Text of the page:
The Los Angeles Lakers are looking for a trade partner to move Jordan Clarkson and Julius Randle. There may be a perfect fit: the Utah Jazz.
ESPN’s Adrian Wojnarowski reported that both players are on the market and there is a “mutual desire” to find a suitor sooner rather than later. Eric Pincus recently explained what the current market looks like for the team (via Bleacher Report):
“For Clarkson, Nance or Randle, individually or in a package, the Lakers might be open to a move that yields expiring contracts and a first-round pick … But the Lakers may be looking for more than a straight salary dump.”
Before the season, he reported that the organization “is confident” in its ability to move the guard to create cap space. Pincus mentioned a few teams (Chicago Bulls, Detroit Pistons, Phoenix Suns, Miami Heat and Utah Jazz) as potential destinations for Clarkson.
Los Angeles is considered highly unlikely to retain free agents Brook Lopez, Kentavious Caldwell-Pope and Corey Brewer. It wouldn’t be surprising if they waive players signed to smaller deals (e.g. Ivica Zubac, Tyler Ennis and Thomas Bryant) as well.
Even though Clarkson has value, the franchise must trade him before the deadline if they hope to take back expiring contracts. The front office is expected to be “aggressive in clearing cap space” and there is certainly a team that would appreciate his services.
Danny Leroux believes it is possible they might include Randle to help increase their overall return (via Sporting News):
“The front office could try to trade Randle at the February deadline. Doing so would allow the Lakers to extract some value, which could come in the form of a pick or their trade partner taking on a contract, ideally Clarkson’s or Deng’s. The acquiring team would have Randle and whomever else they acquired for the stretch run and playoffs, plus restricted rights on Randle.”
One possible destination for the duo is the Jazz, which is one of the teams that Pincus mentioned above. Derrick Favors would not be part of the future plans in Los Angeles but with a draft pick, he would provide exactly what the Lakers need.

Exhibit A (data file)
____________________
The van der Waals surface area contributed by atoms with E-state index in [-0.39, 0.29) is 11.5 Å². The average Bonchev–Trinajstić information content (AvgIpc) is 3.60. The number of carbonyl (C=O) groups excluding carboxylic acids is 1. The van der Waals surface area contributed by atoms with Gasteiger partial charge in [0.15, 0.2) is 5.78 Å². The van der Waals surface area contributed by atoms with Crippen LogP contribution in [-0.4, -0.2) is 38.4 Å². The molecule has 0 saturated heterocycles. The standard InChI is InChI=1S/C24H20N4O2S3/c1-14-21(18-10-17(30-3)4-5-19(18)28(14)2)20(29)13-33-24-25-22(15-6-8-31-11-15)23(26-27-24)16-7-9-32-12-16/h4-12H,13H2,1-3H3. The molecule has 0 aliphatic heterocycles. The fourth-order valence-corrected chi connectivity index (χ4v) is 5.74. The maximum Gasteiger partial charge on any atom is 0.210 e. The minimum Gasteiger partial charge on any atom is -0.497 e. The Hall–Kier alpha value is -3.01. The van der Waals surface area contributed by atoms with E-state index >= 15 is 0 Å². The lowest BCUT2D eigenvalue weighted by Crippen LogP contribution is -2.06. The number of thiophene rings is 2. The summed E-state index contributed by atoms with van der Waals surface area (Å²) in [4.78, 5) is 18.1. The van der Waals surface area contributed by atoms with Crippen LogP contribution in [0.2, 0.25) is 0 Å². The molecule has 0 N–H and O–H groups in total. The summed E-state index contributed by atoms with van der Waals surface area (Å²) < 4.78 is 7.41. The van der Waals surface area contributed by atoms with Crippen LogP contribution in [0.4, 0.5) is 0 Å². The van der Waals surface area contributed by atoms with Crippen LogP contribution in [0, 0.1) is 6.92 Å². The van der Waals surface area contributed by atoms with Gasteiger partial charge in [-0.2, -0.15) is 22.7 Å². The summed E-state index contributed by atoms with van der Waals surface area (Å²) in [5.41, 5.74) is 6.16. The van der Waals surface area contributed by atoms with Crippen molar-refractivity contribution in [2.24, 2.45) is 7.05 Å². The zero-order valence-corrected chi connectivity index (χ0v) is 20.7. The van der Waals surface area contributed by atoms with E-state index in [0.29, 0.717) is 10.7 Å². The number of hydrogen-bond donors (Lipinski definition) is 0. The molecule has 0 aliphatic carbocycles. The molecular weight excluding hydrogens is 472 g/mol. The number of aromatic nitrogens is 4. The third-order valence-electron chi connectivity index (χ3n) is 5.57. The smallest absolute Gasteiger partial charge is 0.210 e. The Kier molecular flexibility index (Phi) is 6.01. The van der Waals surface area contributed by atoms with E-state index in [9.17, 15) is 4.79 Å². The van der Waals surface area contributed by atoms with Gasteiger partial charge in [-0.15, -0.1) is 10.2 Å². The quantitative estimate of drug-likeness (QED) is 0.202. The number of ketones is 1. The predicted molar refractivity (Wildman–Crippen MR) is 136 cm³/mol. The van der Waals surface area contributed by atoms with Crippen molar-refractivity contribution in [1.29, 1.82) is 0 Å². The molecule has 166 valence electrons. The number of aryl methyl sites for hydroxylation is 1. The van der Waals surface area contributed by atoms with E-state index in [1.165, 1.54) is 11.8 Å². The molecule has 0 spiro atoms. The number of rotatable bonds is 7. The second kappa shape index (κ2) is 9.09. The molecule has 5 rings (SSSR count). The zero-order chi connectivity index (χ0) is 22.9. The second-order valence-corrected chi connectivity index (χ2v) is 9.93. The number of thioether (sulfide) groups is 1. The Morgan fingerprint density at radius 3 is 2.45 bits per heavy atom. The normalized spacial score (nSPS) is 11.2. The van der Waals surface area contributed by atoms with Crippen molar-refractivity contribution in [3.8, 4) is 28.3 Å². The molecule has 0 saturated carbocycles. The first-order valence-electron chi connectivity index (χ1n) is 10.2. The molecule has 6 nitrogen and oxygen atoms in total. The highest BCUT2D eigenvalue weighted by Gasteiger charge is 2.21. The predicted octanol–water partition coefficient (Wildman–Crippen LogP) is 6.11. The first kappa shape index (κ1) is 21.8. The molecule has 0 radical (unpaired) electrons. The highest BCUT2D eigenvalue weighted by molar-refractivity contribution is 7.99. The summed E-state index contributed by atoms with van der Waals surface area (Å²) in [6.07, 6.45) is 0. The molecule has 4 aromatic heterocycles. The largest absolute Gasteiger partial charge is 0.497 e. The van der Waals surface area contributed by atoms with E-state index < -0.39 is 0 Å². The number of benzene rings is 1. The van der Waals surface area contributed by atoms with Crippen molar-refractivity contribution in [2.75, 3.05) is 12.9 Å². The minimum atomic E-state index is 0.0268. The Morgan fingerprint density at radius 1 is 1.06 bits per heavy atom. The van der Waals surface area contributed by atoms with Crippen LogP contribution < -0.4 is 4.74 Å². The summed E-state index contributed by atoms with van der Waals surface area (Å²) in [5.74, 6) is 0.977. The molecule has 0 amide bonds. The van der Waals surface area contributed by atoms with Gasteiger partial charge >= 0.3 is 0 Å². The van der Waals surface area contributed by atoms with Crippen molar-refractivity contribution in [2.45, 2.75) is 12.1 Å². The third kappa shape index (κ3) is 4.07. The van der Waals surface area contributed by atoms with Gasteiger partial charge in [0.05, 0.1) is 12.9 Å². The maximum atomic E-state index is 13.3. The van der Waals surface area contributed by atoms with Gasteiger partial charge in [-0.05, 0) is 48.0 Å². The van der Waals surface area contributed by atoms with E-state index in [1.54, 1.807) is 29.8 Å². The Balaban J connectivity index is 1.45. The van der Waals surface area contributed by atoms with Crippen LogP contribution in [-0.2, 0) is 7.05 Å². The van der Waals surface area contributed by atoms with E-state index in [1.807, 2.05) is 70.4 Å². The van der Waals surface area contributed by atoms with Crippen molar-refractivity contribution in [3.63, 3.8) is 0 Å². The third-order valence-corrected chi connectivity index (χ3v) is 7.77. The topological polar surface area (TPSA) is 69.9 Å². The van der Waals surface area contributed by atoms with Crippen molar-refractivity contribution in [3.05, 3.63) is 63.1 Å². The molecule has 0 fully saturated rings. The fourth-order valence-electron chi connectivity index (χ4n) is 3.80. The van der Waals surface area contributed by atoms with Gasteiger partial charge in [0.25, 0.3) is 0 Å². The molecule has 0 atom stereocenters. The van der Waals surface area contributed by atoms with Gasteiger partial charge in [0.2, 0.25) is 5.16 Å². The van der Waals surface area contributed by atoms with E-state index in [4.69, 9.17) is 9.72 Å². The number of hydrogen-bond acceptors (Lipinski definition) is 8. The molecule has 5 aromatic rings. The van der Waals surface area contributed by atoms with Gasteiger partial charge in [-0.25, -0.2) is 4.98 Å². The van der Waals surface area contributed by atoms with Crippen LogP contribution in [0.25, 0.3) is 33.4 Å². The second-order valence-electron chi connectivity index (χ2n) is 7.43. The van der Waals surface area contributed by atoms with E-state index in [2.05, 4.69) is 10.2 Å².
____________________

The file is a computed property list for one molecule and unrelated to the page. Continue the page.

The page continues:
Favors, who is considered expendable, has had trouble playing as a power forward next to Utah’s Rudy Gobert. They have been outscored by 10.0 points per 100 possessions when both are on the court at the same time.
According to Leroux in the article above, the Jazz “may be better served” trading Favors before he becomes a free agent this offseason, especially if they do not have plans to retain him. He would be a perfect expiring contract for the Lakers as well.
Utah would be able to pick up a natural power forward in Randle, who ranks Top 10 overall in putbacks (1.20 points per possession) this season. The Jazz have the third-lowest overall putback frequency, which shows they could use someone off the glass like Randle.
Randle is shooting 67.0 percent on field goals within five feet of the basket, which is the seventh-best among those with as many shot attempts. They also take the third-lowest total attempts per game from this distance.
Clarkson, however, is way more than just a throw-in to obtain Randle.
He is shooting 50.0 percent from the field on iso’s this year, which is the fourth-best among all players with as many one-on-one opportunities. The Jazz, once again, currently have the third-lowest score frequency on this play type.
His field goal percentage (41.9 percent) as the ball handler on pick-and-roll plays ranks Top 20 among those with as many attempts. Utah is the second-worst team on total points per possession for PnR plays from the ballhandler so far this season.
The guard ranked Top 10 (1.01 PPP) when running an isolation-based offense among high-volume players last season.
When packaged together, it’s possible the Lakers could get a lottery-protected first-round pick or an early second-round pick for Randle and Clarkson.
Utah would inherit the bird rights to Randle, a 23-year-old developing big man who pairs well with Gobert. They would also get a guard who can score in bunches off the bench to alleviate pressure from Donovan Mitchell.
They would inherit more weapons for a potential playoff push without sacrificing any of their core.